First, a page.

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previous pagePrevious Page: Instructions for Form 1040-A, U.S. Individual Income Tax Return - What If You Cannot File on Time?
next pageNext Page: Instructions for Form 1040-A, U.S. Individual Income Tax Return - Who Can Use Form 1040A?
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taxmap/instr/i1040a-005.htm#TXMP6356b6f9

Where Do You File?(p7)


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See the back cover for filing instructions and addresses.
taxmap/instr/i1040a-005.htm#TXMP4847401d

Private delivery services.(p7)

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You can use certain private delivery services designated by the IRS to meet the timely mailing as timely filing/paying rule for tax returns and payments. These private delivery services include only the following:
The private delivery service can tell you how to get written proof of the mailing date.
caution
Private delivery services cannot deliver items to P.O. boxes. You must use the U.S. Postal Service to mail any item to an IRS P.O. box address.

Chart A—For Most People

IF your filing status is . . .AND at the end of
2008 you were* . . .
THEN file a return if your
gross income** was at least . . .
 
Singleunder 65
65 or older
 $8,950
10,300
  
Married filing jointly***under 65 (both spouses)
65 or older (one spouse)
65 or older (both spouses)
 $17,900
18,950
20,000
  
Married filing separately (see page 18)any age $3,500  
Head of household
(see page 18)
under 65
65 or older
 $11,500
12,850
  
Qualifying widow(er) with dependent child (see page 19)under 65
65 or older
 $14,400
15,450
  
* If you were born on January 1, 1944, you are considered to be age 65 at the end of 2008.
** Gross income means all income you received in the form of money, goods, property, and services that is not exempt from tax, including any income from sources outside the United States (even if you can exclude part or all of it). Do not include any social security benefits unless (a) you are married filing a separate return and you lived with your spouse at any time in 2008 or (b) one-half of your social security benefits plus your other gross income is more than $25,000 ($32,000 if married filing jointly). If (a) or (b) applies, see the instructions for lines 14a and 14b that begin on page 27 to figure the taxable part of social security benefits you must include in gross income.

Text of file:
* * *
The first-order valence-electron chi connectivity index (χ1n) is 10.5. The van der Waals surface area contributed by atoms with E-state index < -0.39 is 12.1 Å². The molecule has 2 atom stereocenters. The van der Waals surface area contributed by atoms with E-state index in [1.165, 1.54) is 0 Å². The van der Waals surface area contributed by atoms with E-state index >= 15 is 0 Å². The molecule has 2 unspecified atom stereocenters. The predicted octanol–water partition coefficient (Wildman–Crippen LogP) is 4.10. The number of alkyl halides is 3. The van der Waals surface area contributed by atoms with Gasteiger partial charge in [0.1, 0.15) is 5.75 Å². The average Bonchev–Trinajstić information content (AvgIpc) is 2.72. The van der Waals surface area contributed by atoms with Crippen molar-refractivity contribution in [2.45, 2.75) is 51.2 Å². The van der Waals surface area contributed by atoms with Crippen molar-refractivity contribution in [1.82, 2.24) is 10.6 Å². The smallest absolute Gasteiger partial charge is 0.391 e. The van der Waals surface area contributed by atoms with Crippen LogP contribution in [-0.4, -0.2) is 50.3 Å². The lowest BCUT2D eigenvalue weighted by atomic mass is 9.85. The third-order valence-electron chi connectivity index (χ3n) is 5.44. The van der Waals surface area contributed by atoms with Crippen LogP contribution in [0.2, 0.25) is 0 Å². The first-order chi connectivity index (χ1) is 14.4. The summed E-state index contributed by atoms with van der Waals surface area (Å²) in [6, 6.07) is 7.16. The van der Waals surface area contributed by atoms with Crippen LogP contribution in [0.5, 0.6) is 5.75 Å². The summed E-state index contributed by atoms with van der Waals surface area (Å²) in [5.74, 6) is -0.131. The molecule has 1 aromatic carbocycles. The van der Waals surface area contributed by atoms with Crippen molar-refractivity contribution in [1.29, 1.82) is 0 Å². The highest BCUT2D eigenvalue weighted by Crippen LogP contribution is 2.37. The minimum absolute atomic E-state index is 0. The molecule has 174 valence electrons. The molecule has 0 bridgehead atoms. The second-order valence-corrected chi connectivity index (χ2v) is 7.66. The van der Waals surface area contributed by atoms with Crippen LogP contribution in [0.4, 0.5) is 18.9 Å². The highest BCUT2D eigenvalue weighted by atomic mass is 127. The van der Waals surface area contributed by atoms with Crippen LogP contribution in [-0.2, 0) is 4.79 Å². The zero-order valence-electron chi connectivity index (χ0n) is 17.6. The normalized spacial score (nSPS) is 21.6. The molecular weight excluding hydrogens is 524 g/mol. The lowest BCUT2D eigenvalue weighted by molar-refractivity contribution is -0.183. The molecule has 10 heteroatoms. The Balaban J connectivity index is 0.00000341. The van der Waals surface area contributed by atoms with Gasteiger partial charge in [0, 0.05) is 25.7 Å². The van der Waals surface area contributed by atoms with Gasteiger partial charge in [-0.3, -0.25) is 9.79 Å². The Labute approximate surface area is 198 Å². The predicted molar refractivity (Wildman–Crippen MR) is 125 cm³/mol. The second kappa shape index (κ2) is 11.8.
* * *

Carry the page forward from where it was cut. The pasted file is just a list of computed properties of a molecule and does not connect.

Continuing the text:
*** If you did not live with your spouse at the end of 2008 (or on the date your spouse died) and your gross income was at least $3,500, you must file a return regardless of your age.
 

Chart B—For Children and Other Dependents


See the instructions for line 6c that begin on page 20 to find out if someone can claim you as a dependent.
If your parent (or someone else) can claim you as a dependent, use this chart to see if you must file a return.
 In this chart, unearned income includes taxable interest, ordinary dividends, and capital gain distributions. It also includes unemployment compensation, taxable social security benefits, pensions, annuities, and distributions of unearned income from a trust. Earned income includes wages, tips, and taxable scholarship and fellowship grants. Gross income is the total of your unearned and earned income.
Single dependents. Were you either age 65 or older or blind?
  No. You must file a return if any of the following apply.
  
  •  Your unearned income was over $900.
  •  Your earned income was over $5,450.
  •  Your gross income was more than the larger of—
   
  •  $900, or
  •  Your earned income (up to $5,150) plus $300.
  Yes. You must file a return if any of the following apply.
  
  •  Your unearned income was over $2,250 ($3,600 if 65 or older and blind).
  •  Your earned income was over $6,800 ($8,150 if 65 or older and blind).
  •  Your gross income was more than the larger of—
   
  •  $2,250 ($3,600 if 65 or older and blind), or
  •  Your earned income (up to $5,150) plus $1,650 ($3,000 if 65 or older and blind).
Married dependents. Were you either age 65 or older or blind?
  No. You must file a return if any of the following apply.
  
  •  Your unearned income was over $900.
  •  Your earned income was over $5,450.
  •  Your gross income was at least $5 and your spouse files a separate return and itemizes deductions.
  •  Your gross income was more than the larger of—
   
  •  $900, or
  •  Your earned income (up to $5,150) plus $300.
  Yes. You must file a return if any of the following apply.
  
  •  Your unearned income was over $1,950 ($3,000 if 65 or older and blind).